Giving a pet as a gift is not a good idea unless the recipient is an adult, is part of the process and fully understands the commitment involved. If someone receives an animal they are not ready to take care of, that animal could end up abused, neglected or abandoned.
Important considerations include the time commitment, the commitment of other resources, choosing the animal, and the acquisition of the animal. There are also special considerations if the intended recipient is a child.
Keeping a pet should be a long-term commitment, for the lifetime of the pet. Some dogs and cats live for more than 20 years. Anything less than a lifetime commitment would be irresponsible and a betrayal of the trust that our animals place in us when we bring them into our homes.
After the initial novelty wears off, the next 10-20 years will include quite a few feedings, walks, litter box changes, and trips to the vet. A gift that comes with that kind of commitment may seem more like a millstone than a delight for someone who didn’t understand the commitment beforehand.
Even if the animal lives only 2-3 years, such as a hamster, that’s a long time to take care of someone every day if your heart is not in it. That is how hamsters end up at shelters or get passed around among classmates.
Besides time, a companion animal requires space, money and human attention. By giving an animal as a gift, you are committing the recipient to devoting a portion of their home to the animal. The recipient will also have to spend money on toys, food, bedding, and veterinary bills; and may even have to replace a soiled rug or shredded drapes along the way. To properly care for the animal, they will also have to spend time with Fido beyond cleaning up after him or he will become bored and lonely.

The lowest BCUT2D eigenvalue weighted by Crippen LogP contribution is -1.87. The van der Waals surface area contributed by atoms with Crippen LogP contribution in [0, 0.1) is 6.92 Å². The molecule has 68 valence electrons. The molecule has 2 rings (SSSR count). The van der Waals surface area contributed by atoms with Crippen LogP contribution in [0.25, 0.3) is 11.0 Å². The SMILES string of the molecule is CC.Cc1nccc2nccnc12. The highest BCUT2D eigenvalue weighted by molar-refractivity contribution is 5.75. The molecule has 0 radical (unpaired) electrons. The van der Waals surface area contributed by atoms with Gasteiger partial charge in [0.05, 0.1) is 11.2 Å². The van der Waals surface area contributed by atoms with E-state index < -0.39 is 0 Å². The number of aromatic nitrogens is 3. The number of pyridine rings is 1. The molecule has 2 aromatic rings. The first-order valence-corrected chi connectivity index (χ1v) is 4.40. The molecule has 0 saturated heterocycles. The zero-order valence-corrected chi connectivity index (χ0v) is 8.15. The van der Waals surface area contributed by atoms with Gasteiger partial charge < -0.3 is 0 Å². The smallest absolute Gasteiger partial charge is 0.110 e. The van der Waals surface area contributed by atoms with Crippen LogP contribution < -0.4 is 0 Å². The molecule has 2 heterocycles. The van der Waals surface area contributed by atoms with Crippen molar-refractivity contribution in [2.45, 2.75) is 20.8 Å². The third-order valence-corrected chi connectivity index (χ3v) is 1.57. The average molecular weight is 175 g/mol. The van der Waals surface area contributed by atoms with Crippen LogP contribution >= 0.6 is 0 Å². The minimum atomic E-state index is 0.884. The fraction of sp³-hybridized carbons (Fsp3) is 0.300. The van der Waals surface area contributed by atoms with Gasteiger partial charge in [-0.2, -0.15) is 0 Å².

Choosing the Animal
The person who will be responsible for the animal must be the one who chooses the animal. This way, concerns about allergies, special needs (the human’s or the animal’s), life span, and lifestyle can all be taken into consideration. Some people may prefer an older dog instead of having to clean up after a new puppy who is not yet housebroken, while others feel they can bond more easily with a young pup. If the person already has animals, choosing another animal who will be compatible with the others could be a lengthy process.
Acquisition of the Animal
A pet store or breeder may allow someone to purchase an animal as a gift, but with the millions dogs and cats killed in shelters every year, buying an animal spells death for one in a shelter.
A legitimate shelter or rescue group will not allow people to give their animals as gifts. The person who will care for the animal must come in, pass through a screening process and adopt the animal. They may even require the entire family to come in, in order to head off issues such as allergies in the family.
Children: Special Considerations
Children are notoriously fickle. Giving a pet as a gift to a child means that the adorable puppy rolling around under the Christmas tree could be next summer’s chained up dog in the back yard if your child loses interest.
Even if the animal holds your child’s interest for 10+ years, what will you do when your child grows up and moves out? You could have another ten years of caring for this animal ahead of you if your child is unable to bring him to a dorm or apartment.
Furthermore, children cannot be expected to be responsible for an animal’s veterinary care, expenses or transportation. If the animal gets sick, it’s not going to be Junior who pays the vet bill, buys special food or drives the animal to the vet.
Again, the solution is not a small animal like a hamster. Like larger animals, hamsters also require daily care, and neglect will kill them. Unlike larger animals, the parents likely will not notice if the food bowl or water bottle is empty if the cage is kept in the child’s bedroom. There is also the added hazard of escapes – hamsters, gerbils, mice and other small animals are notorious escape artists, and it doesn’t take long for them to get into the walls or get lost in the basement or attic.
In order to properly care for the animal, an adult must be fully responsible for the animal at all times.